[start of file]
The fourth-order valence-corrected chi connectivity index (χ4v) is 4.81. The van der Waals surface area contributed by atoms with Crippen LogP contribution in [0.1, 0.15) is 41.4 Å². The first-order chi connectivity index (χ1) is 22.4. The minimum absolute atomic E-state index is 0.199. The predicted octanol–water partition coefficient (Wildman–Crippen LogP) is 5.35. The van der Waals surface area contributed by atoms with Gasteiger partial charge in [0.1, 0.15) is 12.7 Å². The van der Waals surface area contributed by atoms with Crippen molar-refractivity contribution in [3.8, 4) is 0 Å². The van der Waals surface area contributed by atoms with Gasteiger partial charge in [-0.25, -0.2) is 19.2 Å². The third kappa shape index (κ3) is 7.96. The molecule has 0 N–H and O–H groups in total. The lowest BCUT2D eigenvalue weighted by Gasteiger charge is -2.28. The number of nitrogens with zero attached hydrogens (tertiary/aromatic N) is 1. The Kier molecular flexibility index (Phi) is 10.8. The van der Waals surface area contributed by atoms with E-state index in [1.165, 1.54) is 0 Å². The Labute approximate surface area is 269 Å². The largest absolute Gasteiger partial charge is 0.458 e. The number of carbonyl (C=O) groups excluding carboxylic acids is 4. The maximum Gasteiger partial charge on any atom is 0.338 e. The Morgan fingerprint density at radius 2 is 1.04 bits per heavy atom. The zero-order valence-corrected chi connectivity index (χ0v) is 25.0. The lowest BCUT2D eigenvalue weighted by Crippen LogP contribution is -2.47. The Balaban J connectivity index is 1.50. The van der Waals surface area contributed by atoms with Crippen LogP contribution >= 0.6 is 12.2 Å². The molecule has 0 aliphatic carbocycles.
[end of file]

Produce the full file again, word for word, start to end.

The fourth-order valence-corrected chi connectivity index (χ4v) is 4.81. The van der Waals surface area contributed by atoms with Crippen LogP contribution in [0.1, 0.15) is 41.4 Å². The first-order chi connectivity index (χ1) is 22.4. The minimum absolute atomic E-state index is 0.199. The predicted octanol–water partition coefficient (Wildman–Crippen LogP) is 5.35. The van der Waals surface area contributed by atoms with Gasteiger partial charge in [0.1, 0.15) is 12.7 Å². The van der Waals surface area contributed by atoms with Crippen molar-refractivity contribution in [3.8, 4) is 0 Å². The van der Waals surface area contributed by atoms with Gasteiger partial charge in [-0.25, -0.2) is 19.2 Å². The third kappa shape index (κ3) is 7.96. The molecule has 0 N–H and O–H groups in total. The lowest BCUT2D eigenvalue weighted by Gasteiger charge is -2.28. The number of nitrogens with zero attached hydrogens (tertiary/aromatic N) is 1. The Kier molecular flexibility index (Phi) is 10.8. The van der Waals surface area contributed by atoms with E-state index in [1.165, 1.54) is 0 Å². The Labute approximate surface area is 269 Å². The largest absolute Gasteiger partial charge is 0.458 e. The number of carbonyl (C=O) groups excluding carboxylic acids is 4. The maximum Gasteiger partial charge on any atom is 0.338 e. The Morgan fingerprint density at radius 2 is 1.04 bits per heavy atom. The zero-order valence-corrected chi connectivity index (χ0v) is 25.0. The lowest BCUT2D eigenvalue weighted by Crippen LogP contribution is -2.47. The Balaban J connectivity index is 1.50. The van der Waals surface area contributed by atoms with Crippen LogP contribution >= 0.6 is 12.2 Å². The molecule has 0 aliphatic carbocycles.